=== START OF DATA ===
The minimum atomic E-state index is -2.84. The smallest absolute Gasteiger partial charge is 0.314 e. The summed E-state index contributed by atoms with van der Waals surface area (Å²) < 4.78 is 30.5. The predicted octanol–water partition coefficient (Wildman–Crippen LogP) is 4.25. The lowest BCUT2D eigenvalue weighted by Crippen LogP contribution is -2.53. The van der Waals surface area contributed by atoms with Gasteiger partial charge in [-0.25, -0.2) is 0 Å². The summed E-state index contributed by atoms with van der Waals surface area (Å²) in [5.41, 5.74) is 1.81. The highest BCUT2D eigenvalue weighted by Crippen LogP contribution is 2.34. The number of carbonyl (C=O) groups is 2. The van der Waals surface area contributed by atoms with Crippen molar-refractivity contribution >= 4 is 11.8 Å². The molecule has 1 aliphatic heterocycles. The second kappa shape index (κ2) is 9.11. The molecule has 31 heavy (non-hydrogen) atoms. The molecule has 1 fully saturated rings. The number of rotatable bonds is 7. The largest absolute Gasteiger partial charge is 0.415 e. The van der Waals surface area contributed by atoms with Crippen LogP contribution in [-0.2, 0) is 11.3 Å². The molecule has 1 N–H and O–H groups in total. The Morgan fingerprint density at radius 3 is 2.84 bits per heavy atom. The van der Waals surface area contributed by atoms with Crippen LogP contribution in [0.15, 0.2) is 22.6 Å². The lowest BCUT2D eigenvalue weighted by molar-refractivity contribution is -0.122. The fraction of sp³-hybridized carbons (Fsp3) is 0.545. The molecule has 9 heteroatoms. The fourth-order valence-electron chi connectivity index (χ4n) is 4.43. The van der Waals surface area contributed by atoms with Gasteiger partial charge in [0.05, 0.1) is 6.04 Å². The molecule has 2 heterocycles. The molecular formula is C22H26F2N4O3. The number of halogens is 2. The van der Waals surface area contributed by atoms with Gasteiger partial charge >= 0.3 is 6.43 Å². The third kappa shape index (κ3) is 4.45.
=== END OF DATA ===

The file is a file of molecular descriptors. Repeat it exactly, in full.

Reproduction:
The minimum atomic E-state index is -2.84. The smallest absolute Gasteiger partial charge is 0.314 e. The summed E-state index contributed by atoms with van der Waals surface area (Å²) < 4.78 is 30.5. The predicted octanol–water partition coefficient (Wildman–Crippen LogP) is 4.25. The lowest BCUT2D eigenvalue weighted by Crippen LogP contribution is -2.53. The van der Waals surface area contributed by atoms with Gasteiger partial charge in [-0.25, -0.2) is 0 Å². The summed E-state index contributed by atoms with van der Waals surface area (Å²) in [5.41, 5.74) is 1.81. The highest BCUT2D eigenvalue weighted by Crippen LogP contribution is 2.34. The number of carbonyl (C=O) groups is 2. The van der Waals surface area contributed by atoms with Crippen molar-refractivity contribution >= 4 is 11.8 Å². The molecule has 1 aliphatic heterocycles. The second kappa shape index (κ2) is 9.11. The molecule has 31 heavy (non-hydrogen) atoms. The molecule has 1 fully saturated rings. The number of rotatable bonds is 7. The largest absolute Gasteiger partial charge is 0.415 e. The van der Waals surface area contributed by atoms with Crippen LogP contribution in [-0.2, 0) is 11.3 Å². The molecule has 1 N–H and O–H groups in total. The Morgan fingerprint density at radius 3 is 2.84 bits per heavy atom. The van der Waals surface area contributed by atoms with Crippen LogP contribution in [0.15, 0.2) is 22.6 Å². The lowest BCUT2D eigenvalue weighted by molar-refractivity contribution is -0.122. The fraction of sp³-hybridized carbons (Fsp3) is 0.545. The molecule has 9 heteroatoms. The fourth-order valence-electron chi connectivity index (χ4n) is 4.43. The van der Waals surface area contributed by atoms with Gasteiger partial charge in [0.05, 0.1) is 6.04 Å². The molecule has 2 heterocycles. The molecular formula is C22H26F2N4O3. The number of halogens is 2. The van der Waals surface area contributed by atoms with Gasteiger partial charge >= 0.3 is 6.43 Å². The third kappa shape index (κ3) is 4.45.